7. Mr. Mihir Kanti Majumder the learned Advocate appearing for the appellant submits that having regard to the fact that the kabalas under pre-emption were executed on 20-7-1991 without containing any recital for re-conveyance and the so-called unregistered deeds of agreement for re-conveyance having not being executed on 20-7-1991 to be contemporaneous documents but subsequent thereto, the learned Subordinate Judge was manifestly wrong in refusing pre-emption on the basis of the so-called agreements for re-conveyance subsequently created defeating the pre-emptor’s right of pre-emption. The learned Advocate further submits that in view of the proviso to section 58 of the Transfer, of Property Act providing that no transaction shall he deemed to be a mortgage by conditional sale, unless the condition is embodied in the document which effects or purports to effect the sale, the so-called agreements for re-conveyance cannot affect the pre-emptors right of pre-emption. The learned Advocate also submits that the pre-emptor petitioner filed the pre emption Case on 10-3-1992 but the so called re-conveyances by 4 registered deeds took place on 24-9-1992, long after the filing of the pre-emption case and, as such, the disputed transactions are clearly hit by the principle of lis pendens under section 52 of the Transfer of Property Act. The learned Advocate further submits that the so-called deeds of re-conveyances Ext. Ka series being the products of fraud and collusion between opposite party Nos.1-11 and 7-11, the learned Subordinate Judge was manifestly wrong in refusing pre-emption without carefully considering the facts and circumstances of the Case and the law bearing on the subject, and the same has occasioned failure of justice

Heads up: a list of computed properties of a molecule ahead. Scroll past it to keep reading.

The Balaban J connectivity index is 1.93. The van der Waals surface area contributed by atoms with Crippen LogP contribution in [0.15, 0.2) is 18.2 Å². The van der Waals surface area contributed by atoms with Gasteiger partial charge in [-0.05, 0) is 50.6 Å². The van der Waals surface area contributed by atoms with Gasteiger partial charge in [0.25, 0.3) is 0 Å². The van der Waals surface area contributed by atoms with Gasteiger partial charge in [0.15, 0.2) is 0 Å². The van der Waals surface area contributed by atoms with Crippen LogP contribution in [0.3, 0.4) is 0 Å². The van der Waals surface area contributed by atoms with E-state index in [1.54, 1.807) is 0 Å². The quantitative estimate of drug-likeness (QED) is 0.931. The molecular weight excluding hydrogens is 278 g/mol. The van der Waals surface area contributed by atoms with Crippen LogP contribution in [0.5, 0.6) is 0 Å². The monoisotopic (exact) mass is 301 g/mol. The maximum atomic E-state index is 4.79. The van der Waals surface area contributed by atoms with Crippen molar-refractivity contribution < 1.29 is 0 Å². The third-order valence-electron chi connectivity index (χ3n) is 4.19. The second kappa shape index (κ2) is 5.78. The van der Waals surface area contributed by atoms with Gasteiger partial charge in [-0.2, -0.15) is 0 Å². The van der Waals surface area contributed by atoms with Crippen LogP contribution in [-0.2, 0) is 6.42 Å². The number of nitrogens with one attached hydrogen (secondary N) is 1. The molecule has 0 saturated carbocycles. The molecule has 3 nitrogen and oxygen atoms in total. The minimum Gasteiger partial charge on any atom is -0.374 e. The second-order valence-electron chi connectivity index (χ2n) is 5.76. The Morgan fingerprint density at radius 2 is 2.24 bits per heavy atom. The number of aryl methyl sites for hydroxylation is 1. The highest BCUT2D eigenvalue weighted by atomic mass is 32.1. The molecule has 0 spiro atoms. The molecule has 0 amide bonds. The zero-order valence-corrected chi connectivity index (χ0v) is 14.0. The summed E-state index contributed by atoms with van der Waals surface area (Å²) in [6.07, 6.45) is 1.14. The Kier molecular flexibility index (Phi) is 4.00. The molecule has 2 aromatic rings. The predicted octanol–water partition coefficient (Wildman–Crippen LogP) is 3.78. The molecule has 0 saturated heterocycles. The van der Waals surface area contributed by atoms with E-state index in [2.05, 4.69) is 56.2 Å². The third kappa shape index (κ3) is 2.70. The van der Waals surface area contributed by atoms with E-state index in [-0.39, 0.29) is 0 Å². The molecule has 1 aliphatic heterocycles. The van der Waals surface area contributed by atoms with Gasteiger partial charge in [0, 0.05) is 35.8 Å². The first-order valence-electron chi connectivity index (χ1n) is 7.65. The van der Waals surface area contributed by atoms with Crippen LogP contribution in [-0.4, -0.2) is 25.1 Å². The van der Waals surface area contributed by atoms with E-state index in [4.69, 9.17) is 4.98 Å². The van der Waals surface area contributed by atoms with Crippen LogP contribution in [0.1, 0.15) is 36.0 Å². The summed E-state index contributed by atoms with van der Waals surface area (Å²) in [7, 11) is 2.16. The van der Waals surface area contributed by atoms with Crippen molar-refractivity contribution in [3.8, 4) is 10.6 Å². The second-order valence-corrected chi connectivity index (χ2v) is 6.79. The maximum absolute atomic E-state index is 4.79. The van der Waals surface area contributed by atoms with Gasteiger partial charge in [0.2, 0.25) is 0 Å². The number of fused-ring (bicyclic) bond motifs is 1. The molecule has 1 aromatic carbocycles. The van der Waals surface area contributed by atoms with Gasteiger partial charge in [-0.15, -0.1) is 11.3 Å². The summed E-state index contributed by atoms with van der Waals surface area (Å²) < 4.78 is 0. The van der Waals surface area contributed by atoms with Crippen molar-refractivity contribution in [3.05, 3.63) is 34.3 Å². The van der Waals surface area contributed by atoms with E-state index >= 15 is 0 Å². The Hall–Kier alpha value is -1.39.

8. M A Jalil, the learned Advocate appearing for the contesting opposite parties, on the other hand, submits that in the face of agreements for re-conveyances which are contemporaneous documents, and in view of the admitted fact that the vendees have already re-conveyed the case land to the vendors, the learned Subordinate Judge, was fully justified in refusing pre-emption.
 
9. The learned Advocate appearing for the pre-emptor petitioner has placed before us the impugned judgment. It appears that the learned Subordinate Judge found that the pre emptor is a co-sharer in the case land and he has locus standi to maintain the pre-emption case. The learned Subordinate Judge also found that the case is not barred by limitation and it is not bad for defect of parties. The only ground on which the learned Subordinate Judge refused pre-emption is that the land under pre-emption has already been re-conveyed to the vendors by the vendees in pursuance of agreements for re-conveyance. It is found that the learned Subordinate Judge failed to consider the vital fact that the deeds of re-conveyance came into existence on 24-9-1992 whereas the present case for pre-emption had been filed on 10-3-1992. It is thus evident that the alleged deeds of re-conveyance have been brought into existence more than six months after the filing of the pre-emption case. Admittedly, the disputed sale deeds were executed on 21-7-1991 and this is why there is no mention about the alleged agreements for re-conveyance in the disputed sale deeds.